To summarize, we can say that from the viewpoints of Vertov and Deleuze, camera is the only thing that perceives continuity. And montage is what that creates images in one dimension. Montage, as Deleuze says, is at the beginning, during, and after the shootings. These three levels are the main factors of Vertov’s cinematography. According to Vertov, although camera seems to be subjective, it is not. The reason behind this non-subjectivity is that camera manages to see things that human mind cannot. Because camera can outsmart our ability to perceive, it can be objective.

Images of Movement and Time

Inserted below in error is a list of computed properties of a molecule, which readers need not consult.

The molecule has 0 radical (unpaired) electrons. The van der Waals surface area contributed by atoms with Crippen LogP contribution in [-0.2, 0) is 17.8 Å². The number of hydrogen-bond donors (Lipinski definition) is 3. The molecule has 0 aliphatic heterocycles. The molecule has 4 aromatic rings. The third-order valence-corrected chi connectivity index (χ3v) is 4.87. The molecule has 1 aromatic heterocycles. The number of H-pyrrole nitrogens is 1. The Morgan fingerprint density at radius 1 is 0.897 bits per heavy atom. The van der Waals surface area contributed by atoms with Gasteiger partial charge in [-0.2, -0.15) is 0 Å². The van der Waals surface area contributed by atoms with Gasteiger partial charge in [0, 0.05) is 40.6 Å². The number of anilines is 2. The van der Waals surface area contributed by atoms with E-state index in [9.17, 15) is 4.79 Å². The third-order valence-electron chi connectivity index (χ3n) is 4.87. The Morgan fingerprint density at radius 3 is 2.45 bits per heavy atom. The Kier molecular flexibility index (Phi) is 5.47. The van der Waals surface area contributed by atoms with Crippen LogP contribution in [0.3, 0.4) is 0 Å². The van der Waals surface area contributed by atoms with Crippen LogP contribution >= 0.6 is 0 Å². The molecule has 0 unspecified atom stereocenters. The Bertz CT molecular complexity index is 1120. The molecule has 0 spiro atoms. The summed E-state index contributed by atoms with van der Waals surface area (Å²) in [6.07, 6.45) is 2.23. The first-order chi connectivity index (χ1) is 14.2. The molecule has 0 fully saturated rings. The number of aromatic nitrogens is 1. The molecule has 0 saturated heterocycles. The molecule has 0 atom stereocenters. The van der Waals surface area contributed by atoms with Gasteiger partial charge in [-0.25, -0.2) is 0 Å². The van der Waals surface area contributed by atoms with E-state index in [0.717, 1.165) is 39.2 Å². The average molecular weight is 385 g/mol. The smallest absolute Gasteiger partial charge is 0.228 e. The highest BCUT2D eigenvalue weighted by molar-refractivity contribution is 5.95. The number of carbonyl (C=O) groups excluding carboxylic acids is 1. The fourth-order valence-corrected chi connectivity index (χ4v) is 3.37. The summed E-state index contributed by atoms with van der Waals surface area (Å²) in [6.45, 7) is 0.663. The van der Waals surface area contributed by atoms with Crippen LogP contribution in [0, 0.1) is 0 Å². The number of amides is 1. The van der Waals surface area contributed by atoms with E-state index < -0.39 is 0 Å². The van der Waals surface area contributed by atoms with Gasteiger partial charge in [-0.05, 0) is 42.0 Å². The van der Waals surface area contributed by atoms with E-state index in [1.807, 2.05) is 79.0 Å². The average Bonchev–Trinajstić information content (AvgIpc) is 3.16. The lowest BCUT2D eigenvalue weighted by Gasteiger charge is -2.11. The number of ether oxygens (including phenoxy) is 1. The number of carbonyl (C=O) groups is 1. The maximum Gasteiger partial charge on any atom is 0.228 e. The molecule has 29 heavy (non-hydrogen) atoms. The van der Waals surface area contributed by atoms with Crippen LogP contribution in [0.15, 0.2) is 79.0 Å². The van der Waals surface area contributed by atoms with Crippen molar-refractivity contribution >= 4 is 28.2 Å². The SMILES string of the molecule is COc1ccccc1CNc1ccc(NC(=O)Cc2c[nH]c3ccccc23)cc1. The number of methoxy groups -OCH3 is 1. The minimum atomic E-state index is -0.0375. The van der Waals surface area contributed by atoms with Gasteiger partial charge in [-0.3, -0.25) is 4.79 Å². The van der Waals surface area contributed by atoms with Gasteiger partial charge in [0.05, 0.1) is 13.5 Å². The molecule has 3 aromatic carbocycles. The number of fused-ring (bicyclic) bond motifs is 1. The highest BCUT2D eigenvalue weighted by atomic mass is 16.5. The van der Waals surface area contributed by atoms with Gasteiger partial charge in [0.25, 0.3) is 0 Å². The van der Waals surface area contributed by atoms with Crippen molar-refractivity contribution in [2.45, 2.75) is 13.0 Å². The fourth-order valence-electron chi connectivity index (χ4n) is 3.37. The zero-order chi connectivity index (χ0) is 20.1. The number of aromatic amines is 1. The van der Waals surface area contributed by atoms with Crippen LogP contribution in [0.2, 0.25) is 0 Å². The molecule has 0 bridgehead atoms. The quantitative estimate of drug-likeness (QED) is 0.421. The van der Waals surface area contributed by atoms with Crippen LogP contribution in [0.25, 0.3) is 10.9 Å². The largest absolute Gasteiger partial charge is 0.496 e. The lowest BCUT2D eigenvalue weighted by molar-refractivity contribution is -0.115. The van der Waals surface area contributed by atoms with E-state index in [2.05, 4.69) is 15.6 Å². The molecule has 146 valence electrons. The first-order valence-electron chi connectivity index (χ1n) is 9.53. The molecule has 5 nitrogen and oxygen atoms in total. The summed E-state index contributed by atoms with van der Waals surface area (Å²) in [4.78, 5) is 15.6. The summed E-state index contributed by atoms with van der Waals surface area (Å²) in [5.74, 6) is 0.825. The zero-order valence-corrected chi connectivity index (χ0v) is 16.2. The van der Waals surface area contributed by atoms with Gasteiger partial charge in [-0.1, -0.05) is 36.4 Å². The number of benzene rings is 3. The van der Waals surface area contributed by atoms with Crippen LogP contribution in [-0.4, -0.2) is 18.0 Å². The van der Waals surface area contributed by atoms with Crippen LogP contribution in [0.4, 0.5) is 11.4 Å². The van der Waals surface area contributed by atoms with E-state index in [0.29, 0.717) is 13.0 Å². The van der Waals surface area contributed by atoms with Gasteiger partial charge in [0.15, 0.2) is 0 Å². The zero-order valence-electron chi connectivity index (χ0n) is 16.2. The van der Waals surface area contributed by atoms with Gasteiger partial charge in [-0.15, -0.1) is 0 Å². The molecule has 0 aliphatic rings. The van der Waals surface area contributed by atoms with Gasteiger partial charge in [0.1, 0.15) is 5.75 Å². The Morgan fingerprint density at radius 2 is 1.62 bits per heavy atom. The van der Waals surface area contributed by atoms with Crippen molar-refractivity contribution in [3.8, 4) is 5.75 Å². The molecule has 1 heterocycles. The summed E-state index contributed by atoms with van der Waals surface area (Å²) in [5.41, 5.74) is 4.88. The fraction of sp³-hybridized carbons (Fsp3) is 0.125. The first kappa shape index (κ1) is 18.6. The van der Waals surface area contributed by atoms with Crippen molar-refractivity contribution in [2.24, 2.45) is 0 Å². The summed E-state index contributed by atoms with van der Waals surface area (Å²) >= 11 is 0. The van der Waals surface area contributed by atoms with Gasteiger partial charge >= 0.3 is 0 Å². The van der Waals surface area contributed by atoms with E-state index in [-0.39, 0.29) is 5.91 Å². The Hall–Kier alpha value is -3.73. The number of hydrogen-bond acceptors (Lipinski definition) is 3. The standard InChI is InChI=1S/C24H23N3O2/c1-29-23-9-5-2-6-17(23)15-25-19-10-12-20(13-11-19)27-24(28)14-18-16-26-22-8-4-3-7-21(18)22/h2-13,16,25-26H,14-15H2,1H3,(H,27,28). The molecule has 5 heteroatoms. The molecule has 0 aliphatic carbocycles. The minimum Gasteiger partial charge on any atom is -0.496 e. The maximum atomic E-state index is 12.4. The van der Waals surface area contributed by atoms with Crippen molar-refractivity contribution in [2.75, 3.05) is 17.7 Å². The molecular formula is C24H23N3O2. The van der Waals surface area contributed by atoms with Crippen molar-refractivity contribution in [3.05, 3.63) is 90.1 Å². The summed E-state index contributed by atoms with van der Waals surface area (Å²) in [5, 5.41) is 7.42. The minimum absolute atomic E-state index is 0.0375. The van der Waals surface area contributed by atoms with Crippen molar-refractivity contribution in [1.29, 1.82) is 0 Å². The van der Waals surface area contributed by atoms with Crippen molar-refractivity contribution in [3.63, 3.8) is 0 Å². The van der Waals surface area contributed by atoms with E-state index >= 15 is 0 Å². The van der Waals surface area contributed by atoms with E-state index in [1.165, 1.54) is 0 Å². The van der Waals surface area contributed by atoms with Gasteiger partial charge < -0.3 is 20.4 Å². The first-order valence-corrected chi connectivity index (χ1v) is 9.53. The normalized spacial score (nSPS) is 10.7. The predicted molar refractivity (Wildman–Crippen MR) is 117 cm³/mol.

According to Deleuze, cinema moves our thoughts through two basic concepts. One is movement-image and the other is time-image. He divides images into two parts in terms of their role in the creation of the basis of classic and modern cinema. The basis of the classic cinema up to Italian neo-modernism is movement-image while the basis of modern cinema is time-image. However, this division of Deleuze has been criticized by many. Jacques Ranciere, a contemporary French philosopher, criticizes Deleuze’s division of the cinema history based on images by arguing that “Movement-image and time-image are not two contradictory images that correspond to the two eras of cinema, but two generally different views on image.” Ranciere does not see any contradiction between these two images and on the contrary, he claimes that the relationship of these two images is similar to an infinite spiral. Radical division of the cinema history based on two images is one of the most controversial topics in Deleuze’s philosophy of cinema. Cinema, which is depended on movement-image, is formed from montage, that is, images placed side-by-side. Thus, the first notion that Deleuze contributed to the philosophy of cinema is movement-image.